5 forgotten Anglo-Italian collaborations

The Touring-bodied Aston Martins are perhaps the most famous examples of English cars with Italian bodywork – but here are some lesser-known rarities with the same parentage...

Lagonda Rapide by Touring

Built at Newport Pagnell alongside the Aston Martin DB4 – with which it shared the same (albeit lengthened) chassis and Touring’s patented Superleggera body construction – the Lagonda Rapide was very much David Brown’s personal project. Created with chairmen like himself in mind, he stated it must “equally be suitable to drive or be driven in”. Only 55 were built, hence their rarity on the market.

Jaguar XK220 Brunei by Pininfarina

In the mid-1990s, the Sultan of Brunei and his brother Prince Jefri famously went on a supercar-buying spree, after which they enlisted some of the world’s best designers to give them a complete visual overhaul. This included sending Pininfarina a Jaguar XJ220 to play with, the result not only arguably better-resolved (bar the ugly headlights), but also more reminiscent of its XJR-15 predecessor.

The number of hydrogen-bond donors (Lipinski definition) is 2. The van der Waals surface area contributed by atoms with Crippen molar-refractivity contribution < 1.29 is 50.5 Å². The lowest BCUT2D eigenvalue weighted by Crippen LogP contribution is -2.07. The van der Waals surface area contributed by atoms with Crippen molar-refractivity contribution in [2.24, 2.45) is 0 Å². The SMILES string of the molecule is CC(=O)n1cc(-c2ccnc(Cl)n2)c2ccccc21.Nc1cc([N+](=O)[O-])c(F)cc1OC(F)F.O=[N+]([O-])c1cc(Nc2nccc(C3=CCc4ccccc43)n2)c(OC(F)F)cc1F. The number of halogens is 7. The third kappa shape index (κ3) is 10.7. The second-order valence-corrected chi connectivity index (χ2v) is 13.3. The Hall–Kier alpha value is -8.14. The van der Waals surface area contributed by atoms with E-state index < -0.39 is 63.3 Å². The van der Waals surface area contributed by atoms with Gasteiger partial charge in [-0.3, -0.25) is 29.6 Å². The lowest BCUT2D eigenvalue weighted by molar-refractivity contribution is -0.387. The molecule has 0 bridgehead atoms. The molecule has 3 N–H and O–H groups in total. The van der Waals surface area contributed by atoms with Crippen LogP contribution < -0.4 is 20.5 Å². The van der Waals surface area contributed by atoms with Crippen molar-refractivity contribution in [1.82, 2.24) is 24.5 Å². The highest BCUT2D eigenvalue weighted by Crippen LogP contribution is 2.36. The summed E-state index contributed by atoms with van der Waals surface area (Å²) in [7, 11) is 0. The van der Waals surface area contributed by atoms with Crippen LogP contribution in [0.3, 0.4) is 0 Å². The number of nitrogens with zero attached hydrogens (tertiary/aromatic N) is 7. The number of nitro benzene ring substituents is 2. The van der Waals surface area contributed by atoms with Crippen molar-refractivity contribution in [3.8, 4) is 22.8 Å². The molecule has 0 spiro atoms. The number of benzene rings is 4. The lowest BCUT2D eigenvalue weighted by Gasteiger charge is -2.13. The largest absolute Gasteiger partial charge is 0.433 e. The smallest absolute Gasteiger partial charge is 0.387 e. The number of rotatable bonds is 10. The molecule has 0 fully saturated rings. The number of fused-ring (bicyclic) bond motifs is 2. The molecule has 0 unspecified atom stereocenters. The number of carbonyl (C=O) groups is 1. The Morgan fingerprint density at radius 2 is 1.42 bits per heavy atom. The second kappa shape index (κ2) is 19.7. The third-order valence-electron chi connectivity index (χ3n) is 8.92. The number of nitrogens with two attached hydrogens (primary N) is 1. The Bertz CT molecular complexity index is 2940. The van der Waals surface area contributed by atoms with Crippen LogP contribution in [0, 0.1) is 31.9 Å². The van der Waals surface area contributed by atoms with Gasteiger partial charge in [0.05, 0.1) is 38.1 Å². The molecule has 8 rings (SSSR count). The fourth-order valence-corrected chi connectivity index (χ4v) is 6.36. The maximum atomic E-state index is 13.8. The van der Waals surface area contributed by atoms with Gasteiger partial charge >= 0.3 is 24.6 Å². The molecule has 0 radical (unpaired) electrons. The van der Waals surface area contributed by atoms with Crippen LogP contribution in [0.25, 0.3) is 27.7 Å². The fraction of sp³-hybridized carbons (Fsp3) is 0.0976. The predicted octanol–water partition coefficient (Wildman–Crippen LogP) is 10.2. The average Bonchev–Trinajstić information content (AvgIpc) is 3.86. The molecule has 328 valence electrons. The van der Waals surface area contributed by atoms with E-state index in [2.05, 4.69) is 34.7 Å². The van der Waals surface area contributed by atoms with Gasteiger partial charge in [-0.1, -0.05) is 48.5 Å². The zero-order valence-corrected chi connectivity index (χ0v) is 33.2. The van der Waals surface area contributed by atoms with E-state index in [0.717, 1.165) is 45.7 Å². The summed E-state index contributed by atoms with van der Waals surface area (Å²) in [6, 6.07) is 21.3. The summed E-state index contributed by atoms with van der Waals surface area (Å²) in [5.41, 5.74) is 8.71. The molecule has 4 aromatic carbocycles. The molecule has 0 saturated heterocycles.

Bentley R Type Continental by Pininfarina

The vast majority of Bentley’s legendary R Type Continentals were completed on domestic soil by H.J. Mulliner – only one was sent to Italy, with Pininfarina the chosen coachbuilder. Chassis #BC49C has barely been seen since, with records showing the fastback last changed hands in 1980, bought by an American high-end collector still very active on the scene.

Aston Martin Twenty Twenty by Italdesign

This early-2000s project wasn’t intended to improve the appearance of the then-new DB7 Vantage on which it was based (thankfully, as it would have failed miserably). Rather, it was designed as a visual representation of what an Aston ‘Spider’ might look like in the year 2020. The stress-bearing aluminium exoskeleton was an interesting prospect – but perhaps Italdesign should now have another attempt, and name it ‘hindsight’?

Jaguar D-type by Michelotti

No, we’re not mistaken – there's no tailfin to be found here, but instead a rather more orthodox body, somewhat reminiscent of Giovanni Michelotti’s designs for Triumph and Maserati. The underpinnings originally came from a D-type that crashed at Le Mans in 1958; five years later, Michelotti would give it a new lease of life at the 1963 Geneva Motor Show. It resurfaced at the 2014 Chantilly Arts & Elegance in a restored state.

Photos: Silverstone Auctions, Pininfarina, Italdesign